This year Andrea got invited to speak at the Kachemak Bay Shorebird Festival. It would have been the sixth or seventh time we’ve been to the Festival, and it’s always a great time and a nice vacation for both of us. Because of all the dogs and cats, it’s hard for us to travel together, so most of our vacations are solo affairs while the other person takes care of the animals.
Unfortunately, as we were packing to leave, we discovered that our cat Caslon was sick with some form of feline lower urinary tract disease. That’s another way to say “a cat that can’t pee.” He got antibiotic and anti-inflammatory shots in the hopes that it’s an infection causing a bladder inflammation. We also need to keep him isolated so we can monitor what’s happening, and give him twice daily 100 ml subcutaneous fluid injections to hopefully keep things moving. As you can imagine, this isn’t the way I’d imagined spending the next four days.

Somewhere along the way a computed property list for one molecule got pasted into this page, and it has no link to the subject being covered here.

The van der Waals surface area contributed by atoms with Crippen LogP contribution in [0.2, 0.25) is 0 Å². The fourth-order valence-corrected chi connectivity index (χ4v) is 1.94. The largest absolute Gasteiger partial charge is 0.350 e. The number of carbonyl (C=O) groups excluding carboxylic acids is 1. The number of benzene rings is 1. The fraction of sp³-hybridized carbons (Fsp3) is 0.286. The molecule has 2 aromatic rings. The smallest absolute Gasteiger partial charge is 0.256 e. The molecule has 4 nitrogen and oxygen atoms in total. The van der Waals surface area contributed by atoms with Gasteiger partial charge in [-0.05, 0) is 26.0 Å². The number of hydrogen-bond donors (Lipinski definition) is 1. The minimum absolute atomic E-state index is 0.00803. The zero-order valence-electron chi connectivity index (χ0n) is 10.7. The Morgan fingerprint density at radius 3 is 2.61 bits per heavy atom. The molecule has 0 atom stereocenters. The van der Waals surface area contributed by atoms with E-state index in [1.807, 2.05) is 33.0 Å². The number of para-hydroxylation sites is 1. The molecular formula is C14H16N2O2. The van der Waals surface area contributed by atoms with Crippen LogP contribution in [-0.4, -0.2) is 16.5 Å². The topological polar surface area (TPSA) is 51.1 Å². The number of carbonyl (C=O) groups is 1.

The good news is I already took the time off from work, so it’ll give me a chance to catch up on some projects. The arctic entryway needs trim above the tile and around the windows and doors, and I’d like to build a more permanent setup for my standing desk at work.
I’d meant to recap our trip to Homer earlier this month, but never got around to it, so here it is (I’m waiting for the New Shed Hefeweizen mash to finish). We entered all our birds into the animals database winding up with a total of 53 species, including yellow-billed loons, which was a life-bird for both Andrea and me. We didn’t see any Red knots, which was a disappointment since they’re expected to go extinct within the next ten years. Last year we only saw one, but in past years we’ve seen groups of them. It’s shocking to witness the elimination of a species (OK, subspecies…) over such a short period of time.
Spring migration was well underway when we got back from Homer, and we’ve been keeping track of all the birds as they come into to our yard. We’re still twenty-one species shy of our total last year, but new birds are still showing up. This morning’s new species was a Swainson’s Thrush, which showed up one day earlier than last year.